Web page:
Whistleblower Edward Snowden has made the shortlist of finalists for this year’s Sakharov Prize for Freedom of Thought. The other nominees include Pakistani women’s rights activist Malala Yousafzai, and three Belarusian dissidents.
Snowden – a former CIA/NSA employee – leaked insider details of America’s domestic and global spy program. The revelations sparked an international diplomatic scandal, as some of America’s key European allies lashed out at Washington for its surveillance foul play. Snowden is wanted in the US on espionage charges. He was granted temporary asylum in Russia, where he currently resides.
Snowden’s Sakharov Prize nomination is supported by the Greens and the leftist GUE/NGL.
Also on the list of finalists
for the Sakharov Prize is Pakistani activist Malala Yousafzai.
She’s been touring Pakistan on a campaign for the right to
women's education, freedom and self-determination in Pakistan.
The Taliban, which is opposed to giving women more rights, gunned
her down in October 2012. But 16-year-old Yousafzai survived and
recovered, and has since become a symbol of the fight for women's
rights and worldwide access to education.
Her Sakharov Prize bid is backed by the Alliance of Liberals and Democrats for Europe (ALDE), the Socialists & Democrats (S&D), and two center-right groups: the European People's Party (EPP) and the European Conservatives and Reformists Group (ECR).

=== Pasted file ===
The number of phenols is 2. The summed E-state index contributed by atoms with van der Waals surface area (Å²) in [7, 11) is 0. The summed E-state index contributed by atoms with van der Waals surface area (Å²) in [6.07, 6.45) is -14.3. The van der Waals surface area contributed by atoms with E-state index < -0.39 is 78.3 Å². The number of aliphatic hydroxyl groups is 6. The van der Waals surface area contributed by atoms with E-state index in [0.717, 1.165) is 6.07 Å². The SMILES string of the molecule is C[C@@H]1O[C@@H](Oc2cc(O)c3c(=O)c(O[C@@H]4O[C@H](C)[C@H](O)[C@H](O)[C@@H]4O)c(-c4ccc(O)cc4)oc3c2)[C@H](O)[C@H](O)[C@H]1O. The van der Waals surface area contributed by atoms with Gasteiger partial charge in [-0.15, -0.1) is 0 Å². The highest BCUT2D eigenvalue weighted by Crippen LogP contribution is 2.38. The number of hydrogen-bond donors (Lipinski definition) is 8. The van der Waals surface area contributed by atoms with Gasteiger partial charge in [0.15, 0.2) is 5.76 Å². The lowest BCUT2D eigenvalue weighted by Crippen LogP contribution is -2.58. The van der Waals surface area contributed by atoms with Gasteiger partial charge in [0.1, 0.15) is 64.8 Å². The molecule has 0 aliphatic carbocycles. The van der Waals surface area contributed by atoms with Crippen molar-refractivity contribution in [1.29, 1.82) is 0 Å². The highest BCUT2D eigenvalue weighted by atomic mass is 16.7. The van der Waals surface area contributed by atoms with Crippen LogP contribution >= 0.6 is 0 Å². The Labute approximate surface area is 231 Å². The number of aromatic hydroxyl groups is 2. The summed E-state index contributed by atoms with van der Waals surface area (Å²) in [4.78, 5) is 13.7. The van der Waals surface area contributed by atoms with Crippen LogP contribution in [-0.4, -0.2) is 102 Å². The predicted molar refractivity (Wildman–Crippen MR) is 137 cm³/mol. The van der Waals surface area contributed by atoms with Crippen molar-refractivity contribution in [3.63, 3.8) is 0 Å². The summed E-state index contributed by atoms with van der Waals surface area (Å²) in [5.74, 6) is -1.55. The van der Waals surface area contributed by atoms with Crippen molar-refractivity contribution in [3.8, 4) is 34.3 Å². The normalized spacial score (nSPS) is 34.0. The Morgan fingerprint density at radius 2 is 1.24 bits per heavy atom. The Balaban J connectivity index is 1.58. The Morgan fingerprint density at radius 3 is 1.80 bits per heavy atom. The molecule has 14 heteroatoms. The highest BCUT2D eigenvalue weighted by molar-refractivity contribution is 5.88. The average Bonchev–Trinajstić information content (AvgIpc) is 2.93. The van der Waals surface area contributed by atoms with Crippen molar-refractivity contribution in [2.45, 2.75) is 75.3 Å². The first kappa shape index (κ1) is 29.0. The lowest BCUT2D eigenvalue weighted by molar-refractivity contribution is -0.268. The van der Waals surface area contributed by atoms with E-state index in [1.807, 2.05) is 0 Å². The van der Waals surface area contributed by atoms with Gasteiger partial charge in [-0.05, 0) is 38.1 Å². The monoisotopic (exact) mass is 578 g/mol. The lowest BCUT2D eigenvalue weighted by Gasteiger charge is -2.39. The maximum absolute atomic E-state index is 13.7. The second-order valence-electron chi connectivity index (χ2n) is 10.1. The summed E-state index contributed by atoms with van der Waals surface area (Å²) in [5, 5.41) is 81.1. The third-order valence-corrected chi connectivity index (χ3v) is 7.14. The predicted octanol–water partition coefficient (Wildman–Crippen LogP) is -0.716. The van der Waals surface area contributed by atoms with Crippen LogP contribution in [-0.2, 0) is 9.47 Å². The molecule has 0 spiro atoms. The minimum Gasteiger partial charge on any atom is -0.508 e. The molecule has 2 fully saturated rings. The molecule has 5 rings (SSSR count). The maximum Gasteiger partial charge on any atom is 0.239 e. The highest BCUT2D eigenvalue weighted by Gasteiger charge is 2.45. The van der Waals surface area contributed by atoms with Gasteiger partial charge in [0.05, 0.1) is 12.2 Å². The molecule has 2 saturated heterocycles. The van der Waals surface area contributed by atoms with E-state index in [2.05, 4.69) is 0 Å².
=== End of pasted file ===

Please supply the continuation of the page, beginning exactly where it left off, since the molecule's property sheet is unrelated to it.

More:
The other Sakharov Prize finalists are Belarusian dissidents Ales Bialatski, Eduard Lobau and Mykola Statkevich. They are considered political prisoners and have been in jail since the mass peaceful demonstration in Minsk on 19 December 2010, against the disputed re-election of President Aleksandr Lukashenko.
Their nominations for the prize enjoy strong Polish backing in the European Parliament, and were put forward on behalf of all Belarusian dissidents.
The Sakharov Prize was established by the European Parliament in 1988, to honor individuals or organizations who have dedicated their lives to the defense of human rights and freedom of thought. It is named in honor of Andrey Sakharov, a Soviet nuclear physicist, dissident and human rights activist.
The winner will be announced on 10 October, and the winner will walk away with a hefty sum of 50,000 euro.
Past laureates of the prestigious Prize include Kofi Annan, Nelson Mandela and Aung San Suu Kyi.